|David Cronenberg's eXistenZ: A Graphic Novel. Illustrated by Sean Scoffield. Toronto: Key Porter Books, 1999. 111p. $19.95. ISBN 1-55263-027-7.|
They go to another person who can install a working bioport in Ted, operate on the eXistenZ pod, and provide the fugitives with a place to crash. With everything in working order, Allegra and Ted jack in. They play the game for a while--it's a confusing scenario, sort of like a live-action corporate espionage Myst, where you have to do the correct things that your character "knows" to do before the plot can advance. The plot is centered around game-design espionage and mutated amphibians for some reason. At one point, Ted has to eat some of the amphibians. Eventually, when they exit the game, they discover that it's diseased, and that apparently stuff that was happening in the game is now happening in reality. The story dissolves into a melange of people yelling revolutionary slogans and shooting one another, and then that story dissolves back into reality, where we discover that everyone in the story was playing a role in the real eXistenZ--and it's possible that we're still not out of the story yet.
The book includes a long interview with Cronenberg, who expounds on the philosophies behind eXistenZ.
Worse is the feeble understanding of gaming, gaming language, and what gamers expect from their games. (Hey, I've been gaming for almost 22 years; I'm one of the oldest female gamers in Colorado; I know a bit about this subject.) For starters, the eXistenZ world is achingly dull. It seems to consist of a gas station, some roads through wilderness, a Chinese restaurant, a fish farm, a church, and a few dwellings. Big deal. Zork was bigger than that! And when you jack into the game, you have to follow the dictates of your game personality, so there isn't much real gaming involved; you might as well be acting in a play. Also, while Allegra and Ted were obviously player characters (PCs), the rest of the gamers appeared to have been non-player characters (NPCs), and where's the fun in that, especially in a game like this? (Yeah, I know people agree to be NPCs in live-action games, but that's different; you know what you're getting into when you do that. In eXistenZ, the implication is that everyone is supposed to be a PC, and I promise you a lot of irked gamers if they wind up as NPCs instead. A bit part in my own game? No thanks.)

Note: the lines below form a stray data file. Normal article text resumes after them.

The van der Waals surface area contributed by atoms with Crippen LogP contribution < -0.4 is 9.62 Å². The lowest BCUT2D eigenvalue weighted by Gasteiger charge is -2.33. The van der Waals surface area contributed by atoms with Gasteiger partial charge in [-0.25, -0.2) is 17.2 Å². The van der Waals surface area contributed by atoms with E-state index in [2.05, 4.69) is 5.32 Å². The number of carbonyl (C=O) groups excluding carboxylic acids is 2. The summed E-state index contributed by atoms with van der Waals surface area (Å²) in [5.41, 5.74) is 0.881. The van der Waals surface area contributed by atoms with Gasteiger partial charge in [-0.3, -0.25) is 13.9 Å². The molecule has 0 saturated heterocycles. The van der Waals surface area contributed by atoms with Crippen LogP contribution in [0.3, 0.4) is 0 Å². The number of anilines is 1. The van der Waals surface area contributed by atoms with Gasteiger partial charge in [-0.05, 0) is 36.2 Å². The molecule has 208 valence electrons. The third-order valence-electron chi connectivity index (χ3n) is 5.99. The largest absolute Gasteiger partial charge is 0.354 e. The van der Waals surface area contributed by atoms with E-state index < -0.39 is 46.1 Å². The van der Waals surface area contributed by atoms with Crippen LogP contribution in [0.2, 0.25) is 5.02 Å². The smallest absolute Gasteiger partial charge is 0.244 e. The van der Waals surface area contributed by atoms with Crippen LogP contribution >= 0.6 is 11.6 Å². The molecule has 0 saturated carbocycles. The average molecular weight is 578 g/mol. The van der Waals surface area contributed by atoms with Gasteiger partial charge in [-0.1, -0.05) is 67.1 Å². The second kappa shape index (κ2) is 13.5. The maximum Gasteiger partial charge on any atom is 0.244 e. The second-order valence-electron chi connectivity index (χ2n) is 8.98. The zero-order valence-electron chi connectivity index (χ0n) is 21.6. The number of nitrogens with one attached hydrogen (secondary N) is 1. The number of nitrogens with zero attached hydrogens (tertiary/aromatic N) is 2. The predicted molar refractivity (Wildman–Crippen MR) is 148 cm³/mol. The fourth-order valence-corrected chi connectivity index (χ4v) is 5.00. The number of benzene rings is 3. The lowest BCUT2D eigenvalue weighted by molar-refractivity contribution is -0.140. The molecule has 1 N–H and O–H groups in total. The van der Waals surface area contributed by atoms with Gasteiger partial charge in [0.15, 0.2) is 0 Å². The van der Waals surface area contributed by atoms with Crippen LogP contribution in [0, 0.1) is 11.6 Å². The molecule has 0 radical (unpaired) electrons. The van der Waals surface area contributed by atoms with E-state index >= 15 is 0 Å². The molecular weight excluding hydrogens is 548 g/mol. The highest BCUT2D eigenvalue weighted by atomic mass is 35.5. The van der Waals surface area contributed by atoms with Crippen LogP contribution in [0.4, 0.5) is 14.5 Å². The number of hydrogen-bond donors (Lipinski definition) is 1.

Having demolished the "gaming sensibility" in this book, I'll spend just a moment on the plotting and dialogue, both of which are fairly incoherent. I had to read this thing four times just to get a sense of the second half of the book. I'm still not clear on a number of points, such as why Allegra and her game are the targets of assassins, or why Ted turns on Allegra at the end, or what the hell those stupid salamander thingies are supposed to represent (I guess they symbolize unreality). As for dialogue, well, here's an example:
So tell me: Did any communication take place between these two characters? Whose fault was this--was this terrible exchange really in the script, or did the uncredited adaptor do a lousy job?
Maybe some good art could have helped this sad thing, but eXistenZ didn't get any. What it got were mushy watercolors--rather like stills from the movie had been run through a "Watercolor" filter in a paint program--in the center of deep black panels. The effect is terribly claustrophobic. Most of the panels depict head shots of the principle actors, and their facial expressions don't vary much--a surprisingly uncinematic adaptation of a movie. The less-well-defined organic things, like the amphibian stew served at the Chinese restaurant or almost any game pod, are an unfocused melange of darkish colors that you have to puzzle over to distinguish as actual objects (which is not always possible). Maybe Scoffield took inspiration from some of the more visually incoherent manga, like Record of Lodoss War: The Lady of Pharis.
This book also has poorly designed word balloons, a rarity. Scoffield chose to dispense with the tails of the word balloons of people speaking offscreen, which can be confusing; at one point I thought mysterious disembodied voices were speaking to a character. Also, Scoffield put sound effects in word balloons and didn't use any punctuation, so when guns go off, you see big white ovals with BLAM in them. There were many better ways to do this....
Oh, yeah, the interview. It's pure concentrated ego; Cronenberg acts as if he's the only one who understands virtual reality. Got news for him: SF writers have been expanding on this theme for decades.
Anyway, this book is only for fans of the movie. Others can safely pass.
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